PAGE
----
Home Mental Health & Well-Being Psychologist Shares What It’s Like to Experience Burnout as an Autistic Person

Psychologist Shares What It’s Like to Experience Burnout as an Autistic Person

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In a recent study, 1 in 5 workers said they’d taken time off work in the past year due to poor mental health caused by pressure or stress. Meanwhile, accountants reported an even higher rate of burnout, with over half (50%) saying they’re struggling.

Learning how to spot the signs of burnout and understanding your personal triggers is an important part of preventing it and maintaining your mental well-being.

For autistic people, a social group that makes up more than 1% of the UK population, the causes of burnout can be vastly different from those for neurotypical people, despite the symptoms often presenting the same. This can make prevention and ongoing management more challenging.

How an autistic person experiences burnout is also distinct from the experiences of those without autism. For example, autistic people experiencing burnout may be more susceptible to depression and anxiety, as well as problems with their executive functioning (e.g., trouble managing their emotions and an inability to multi-task).

Here, we explore what it feels like to experience burnout as an autistic person and the best prevention and management strategies.

What causes autistic burnout?

Unlike burnout in neurotypical people, which often stems from competing stressors such as workplace pressure and relationship issues, autistic burnout arises from the stresses that come with having to live in a neurotypical society.

Examples of this include feeling like you have to mask autistic traits, dealing with sensory triggers such as a noisy office environment, and a lack of understanding from neurotypical people. Without the necessary adjustments, this can be difficult to handle and make autistic people more susceptible to burnout.

What are the main signs to look for?

Many autistic people experiencing burnout indicate that their health, particularly their mental health, suffers excessively. Depression and anxiety are both common symptoms among autistic people with burnout. Autistic burnout can also impact a person’s ability to live independently. They, or those around them, may notice a loss of functioning, including problems managing thoughts, feelings, and actions.

Other early warning signs of autistic burnout can also include changes in behaviour such as struggling with self-regulation, increased sensory sensitivity, and changes to sleep patterns. An increased need for stimming, such as flapping hands, biting nails, or rocking, can also show a change in mental well-being.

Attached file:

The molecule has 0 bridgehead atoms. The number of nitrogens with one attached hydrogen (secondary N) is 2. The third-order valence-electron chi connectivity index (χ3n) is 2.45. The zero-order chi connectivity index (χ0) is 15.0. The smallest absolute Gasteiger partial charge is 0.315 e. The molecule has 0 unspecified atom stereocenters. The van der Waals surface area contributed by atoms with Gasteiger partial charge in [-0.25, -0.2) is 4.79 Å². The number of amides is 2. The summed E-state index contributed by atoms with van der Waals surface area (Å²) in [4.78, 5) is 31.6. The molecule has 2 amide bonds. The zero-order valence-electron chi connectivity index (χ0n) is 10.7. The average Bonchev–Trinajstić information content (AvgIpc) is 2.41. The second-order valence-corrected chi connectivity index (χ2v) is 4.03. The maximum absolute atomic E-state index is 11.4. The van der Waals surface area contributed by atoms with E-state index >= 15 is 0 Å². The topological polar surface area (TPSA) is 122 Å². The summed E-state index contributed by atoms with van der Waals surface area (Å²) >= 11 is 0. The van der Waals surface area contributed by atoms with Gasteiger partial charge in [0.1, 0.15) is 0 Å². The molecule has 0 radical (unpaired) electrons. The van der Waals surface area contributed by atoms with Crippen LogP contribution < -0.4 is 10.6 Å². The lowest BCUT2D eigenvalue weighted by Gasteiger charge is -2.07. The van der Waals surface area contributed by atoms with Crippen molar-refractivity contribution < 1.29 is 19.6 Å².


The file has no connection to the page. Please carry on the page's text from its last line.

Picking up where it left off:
What are the best ways to manage autistic burnout?

If you’re autistic, the best way to prevent and manage burnout is to educate yourself on what the different symptoms might look like for you. Having a clear idea of warning signs or situations that can trigger burnout and knowing a plan for how to manage burnout is key to stopping it from spiralling out of control.

It can be easy to neglect both our physical and mental health when we’re feeling burnt out, but it’s important that autistic people prioritise measures that’ll positively improve their well-being. Whether it’s going out for a walk every day or simply adjusting your sleep pattern, by having the right amount of rest and activity in your life, you can remain emotionally balanced and improve your well-being.

Attending to autistic-specific needs, such as unmasking and spending time on highly focused interests, is also important, as this can be a source of enjoyment for autistic people and a way of coping with everyday life. This helps to manage stress and prevent burnout, as autistic people take time to recharge their cognitive functions.

Reaching out for tailored support can also help autistic people remember they aren’t alone in their experience. Finding trusted allies and supportive people to share your difficulties with can ward off feelings of burnout and help improve your mental well-being. Working out an action plan with the support of others can help you deal with burnout and validate your autistic experience.

As more of us increasingly report feelings of burnout, it’s important to be aware of how this experience might be different for those who are autistic. By being aware of the signs of autistic burnout and the best prevention and management strategies, you can take proactive steps to improve your mental well-being and prevent long-term burnout.

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